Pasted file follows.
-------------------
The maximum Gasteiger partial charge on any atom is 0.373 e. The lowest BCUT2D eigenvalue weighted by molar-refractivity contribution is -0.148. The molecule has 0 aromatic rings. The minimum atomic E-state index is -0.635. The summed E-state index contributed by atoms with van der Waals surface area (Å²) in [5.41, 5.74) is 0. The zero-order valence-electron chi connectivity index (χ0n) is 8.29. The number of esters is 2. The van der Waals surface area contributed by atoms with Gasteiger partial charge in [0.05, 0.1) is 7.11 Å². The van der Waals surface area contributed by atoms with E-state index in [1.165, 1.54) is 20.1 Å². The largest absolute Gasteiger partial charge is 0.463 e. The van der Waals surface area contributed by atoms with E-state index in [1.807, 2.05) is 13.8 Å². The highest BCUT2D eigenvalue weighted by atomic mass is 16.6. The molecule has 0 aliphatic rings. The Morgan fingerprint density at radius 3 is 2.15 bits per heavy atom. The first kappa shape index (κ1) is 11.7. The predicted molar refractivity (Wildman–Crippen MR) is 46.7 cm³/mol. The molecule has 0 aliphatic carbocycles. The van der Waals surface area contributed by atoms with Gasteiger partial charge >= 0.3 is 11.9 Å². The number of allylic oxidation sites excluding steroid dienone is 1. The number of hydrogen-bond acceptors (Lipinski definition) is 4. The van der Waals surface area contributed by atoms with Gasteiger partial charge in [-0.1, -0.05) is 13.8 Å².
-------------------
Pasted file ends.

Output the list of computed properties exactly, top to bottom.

The maximum Gasteiger partial charge on any atom is 0.373 e. The lowest BCUT2D eigenvalue weighted by molar-refractivity contribution is -0.148. The molecule has 0 aromatic rings. The minimum atomic E-state index is -0.635. The summed E-state index contributed by atoms with van der Waals surface area (Å²) in [5.41, 5.74) is 0. The zero-order valence-electron chi connectivity index (χ0n) is 8.29. The number of esters is 2. The van der Waals surface area contributed by atoms with Gasteiger partial charge in [0.05, 0.1) is 7.11 Å². The van der Waals surface area contributed by atoms with E-state index in [1.165, 1.54) is 20.1 Å². The largest absolute Gasteiger partial charge is 0.463 e. The van der Waals surface area contributed by atoms with E-state index in [1.807, 2.05) is 13.8 Å². The highest BCUT2D eigenvalue weighted by atomic mass is 16.6. The molecule has 0 aliphatic rings. The Morgan fingerprint density at radius 3 is 2.15 bits per heavy atom. The first kappa shape index (κ1) is 11.7. The predicted molar refractivity (Wildman–Crippen MR) is 46.7 cm³/mol. The molecule has 0 aliphatic carbocycles. The van der Waals surface area contributed by atoms with Gasteiger partial charge >= 0.3 is 11.9 Å². The number of allylic oxidation sites excluding steroid dienone is 1. The number of hydrogen-bond acceptors (Lipinski definition) is 4. The van der Waals surface area contributed by atoms with Gasteiger partial charge in [-0.1, -0.05) is 13.8 Å².